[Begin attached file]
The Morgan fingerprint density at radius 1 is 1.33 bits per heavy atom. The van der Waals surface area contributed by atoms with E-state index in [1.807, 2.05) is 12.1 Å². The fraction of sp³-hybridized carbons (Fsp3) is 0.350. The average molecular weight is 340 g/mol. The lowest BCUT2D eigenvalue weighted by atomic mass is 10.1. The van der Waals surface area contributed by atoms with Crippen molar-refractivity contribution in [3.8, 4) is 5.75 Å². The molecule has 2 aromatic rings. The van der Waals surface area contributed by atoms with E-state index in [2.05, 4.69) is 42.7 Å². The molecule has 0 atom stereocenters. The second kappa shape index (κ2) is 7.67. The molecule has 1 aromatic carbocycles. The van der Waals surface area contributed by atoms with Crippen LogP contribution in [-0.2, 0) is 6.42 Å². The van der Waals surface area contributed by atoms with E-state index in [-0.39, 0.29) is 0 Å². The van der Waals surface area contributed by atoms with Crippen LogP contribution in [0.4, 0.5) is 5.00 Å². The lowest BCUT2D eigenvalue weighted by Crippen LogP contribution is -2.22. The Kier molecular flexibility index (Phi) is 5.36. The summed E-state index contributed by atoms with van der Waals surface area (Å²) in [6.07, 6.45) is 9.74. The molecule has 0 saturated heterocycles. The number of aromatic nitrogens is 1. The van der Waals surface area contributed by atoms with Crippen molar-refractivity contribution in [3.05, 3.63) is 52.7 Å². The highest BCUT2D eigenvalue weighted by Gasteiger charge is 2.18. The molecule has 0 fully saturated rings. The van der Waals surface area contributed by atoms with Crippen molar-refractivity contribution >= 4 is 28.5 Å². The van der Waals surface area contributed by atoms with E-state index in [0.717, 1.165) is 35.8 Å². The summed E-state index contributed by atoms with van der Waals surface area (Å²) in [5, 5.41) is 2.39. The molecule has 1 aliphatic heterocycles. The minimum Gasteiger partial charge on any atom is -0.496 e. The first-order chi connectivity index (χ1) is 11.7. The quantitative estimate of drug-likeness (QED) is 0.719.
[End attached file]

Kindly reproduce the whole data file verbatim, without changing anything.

The Morgan fingerprint density at radius 1 is 1.33 bits per heavy atom. The van der Waals surface area contributed by atoms with E-state index in [1.807, 2.05) is 12.1 Å². The fraction of sp³-hybridized carbons (Fsp3) is 0.350. The average molecular weight is 340 g/mol. The lowest BCUT2D eigenvalue weighted by atomic mass is 10.1. The van der Waals surface area contributed by atoms with Crippen molar-refractivity contribution in [3.8, 4) is 5.75 Å². The molecule has 2 aromatic rings. The van der Waals surface area contributed by atoms with E-state index in [2.05, 4.69) is 42.7 Å². The molecule has 0 atom stereocenters. The second kappa shape index (κ2) is 7.67. The molecule has 1 aromatic carbocycles. The van der Waals surface area contributed by atoms with Crippen LogP contribution in [-0.2, 0) is 6.42 Å². The van der Waals surface area contributed by atoms with E-state index in [-0.39, 0.29) is 0 Å². The van der Waals surface area contributed by atoms with Crippen LogP contribution in [0.4, 0.5) is 5.00 Å². The lowest BCUT2D eigenvalue weighted by Crippen LogP contribution is -2.22. The Kier molecular flexibility index (Phi) is 5.36. The summed E-state index contributed by atoms with van der Waals surface area (Å²) in [6.07, 6.45) is 9.74. The molecule has 0 saturated heterocycles. The number of aromatic nitrogens is 1. The van der Waals surface area contributed by atoms with Crippen molar-refractivity contribution in [3.05, 3.63) is 52.7 Å². The highest BCUT2D eigenvalue weighted by Gasteiger charge is 2.18. The molecule has 0 fully saturated rings. The van der Waals surface area contributed by atoms with Crippen molar-refractivity contribution >= 4 is 28.5 Å². The van der Waals surface area contributed by atoms with E-state index in [0.717, 1.165) is 35.8 Å². The summed E-state index contributed by atoms with van der Waals surface area (Å²) in [5, 5.41) is 2.39. The molecule has 1 aliphatic heterocycles. The minimum Gasteiger partial charge on any atom is -0.496 e. The first-order chi connectivity index (χ1) is 11.7. The quantitative estimate of drug-likeness (QED) is 0.719.